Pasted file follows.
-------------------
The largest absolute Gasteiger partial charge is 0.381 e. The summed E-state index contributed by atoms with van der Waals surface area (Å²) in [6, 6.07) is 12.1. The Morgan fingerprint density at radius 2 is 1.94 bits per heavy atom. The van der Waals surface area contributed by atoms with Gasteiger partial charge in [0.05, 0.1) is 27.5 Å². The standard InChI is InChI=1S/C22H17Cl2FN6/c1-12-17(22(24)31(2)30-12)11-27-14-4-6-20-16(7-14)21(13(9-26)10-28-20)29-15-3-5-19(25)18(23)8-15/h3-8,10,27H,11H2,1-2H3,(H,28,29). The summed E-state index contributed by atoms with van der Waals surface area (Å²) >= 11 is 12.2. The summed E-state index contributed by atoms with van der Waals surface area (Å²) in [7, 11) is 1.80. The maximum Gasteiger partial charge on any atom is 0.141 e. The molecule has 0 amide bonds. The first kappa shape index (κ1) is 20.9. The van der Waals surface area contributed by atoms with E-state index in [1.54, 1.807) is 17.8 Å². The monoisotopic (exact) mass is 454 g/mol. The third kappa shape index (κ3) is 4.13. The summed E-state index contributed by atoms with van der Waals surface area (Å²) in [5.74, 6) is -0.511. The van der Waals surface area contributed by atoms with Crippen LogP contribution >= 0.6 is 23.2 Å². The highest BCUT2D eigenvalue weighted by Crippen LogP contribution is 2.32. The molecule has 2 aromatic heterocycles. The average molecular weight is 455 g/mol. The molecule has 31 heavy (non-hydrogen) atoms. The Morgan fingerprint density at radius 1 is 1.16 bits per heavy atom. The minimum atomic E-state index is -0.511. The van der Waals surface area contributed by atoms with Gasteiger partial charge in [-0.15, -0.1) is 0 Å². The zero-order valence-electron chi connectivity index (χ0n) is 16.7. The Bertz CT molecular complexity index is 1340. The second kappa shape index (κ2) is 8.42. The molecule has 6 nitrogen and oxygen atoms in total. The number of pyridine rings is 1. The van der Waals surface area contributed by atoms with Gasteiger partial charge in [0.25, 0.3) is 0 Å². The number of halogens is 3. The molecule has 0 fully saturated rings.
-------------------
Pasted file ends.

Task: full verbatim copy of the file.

The largest absolute Gasteiger partial charge is 0.381 e. The summed E-state index contributed by atoms with van der Waals surface area (Å²) in [6, 6.07) is 12.1. The Morgan fingerprint density at radius 2 is 1.94 bits per heavy atom. The van der Waals surface area contributed by atoms with Gasteiger partial charge in [0.05, 0.1) is 27.5 Å². The standard InChI is InChI=1S/C22H17Cl2FN6/c1-12-17(22(24)31(2)30-12)11-27-14-4-6-20-16(7-14)21(13(9-26)10-28-20)29-15-3-5-19(25)18(23)8-15/h3-8,10,27H,11H2,1-2H3,(H,28,29). The summed E-state index contributed by atoms with van der Waals surface area (Å²) >= 11 is 12.2. The summed E-state index contributed by atoms with van der Waals surface area (Å²) in [7, 11) is 1.80. The maximum Gasteiger partial charge on any atom is 0.141 e. The molecule has 0 amide bonds. The first kappa shape index (κ1) is 20.9. The van der Waals surface area contributed by atoms with E-state index in [1.54, 1.807) is 17.8 Å². The monoisotopic (exact) mass is 454 g/mol. The third kappa shape index (κ3) is 4.13. The summed E-state index contributed by atoms with van der Waals surface area (Å²) in [5.74, 6) is -0.511. The van der Waals surface area contributed by atoms with Crippen LogP contribution >= 0.6 is 23.2 Å². The highest BCUT2D eigenvalue weighted by Crippen LogP contribution is 2.32. The molecule has 2 aromatic heterocycles. The average molecular weight is 455 g/mol. The molecule has 31 heavy (non-hydrogen) atoms. The Morgan fingerprint density at radius 1 is 1.16 bits per heavy atom. The minimum atomic E-state index is -0.511. The van der Waals surface area contributed by atoms with Gasteiger partial charge in [-0.15, -0.1) is 0 Å². The zero-order valence-electron chi connectivity index (χ0n) is 16.7. The Bertz CT molecular complexity index is 1340. The second kappa shape index (κ2) is 8.42. The molecule has 6 nitrogen and oxygen atoms in total. The number of pyridine rings is 1. The van der Waals surface area contributed by atoms with Gasteiger partial charge in [0.25, 0.3) is 0 Å². The number of halogens is 3. The molecule has 0 fully saturated rings.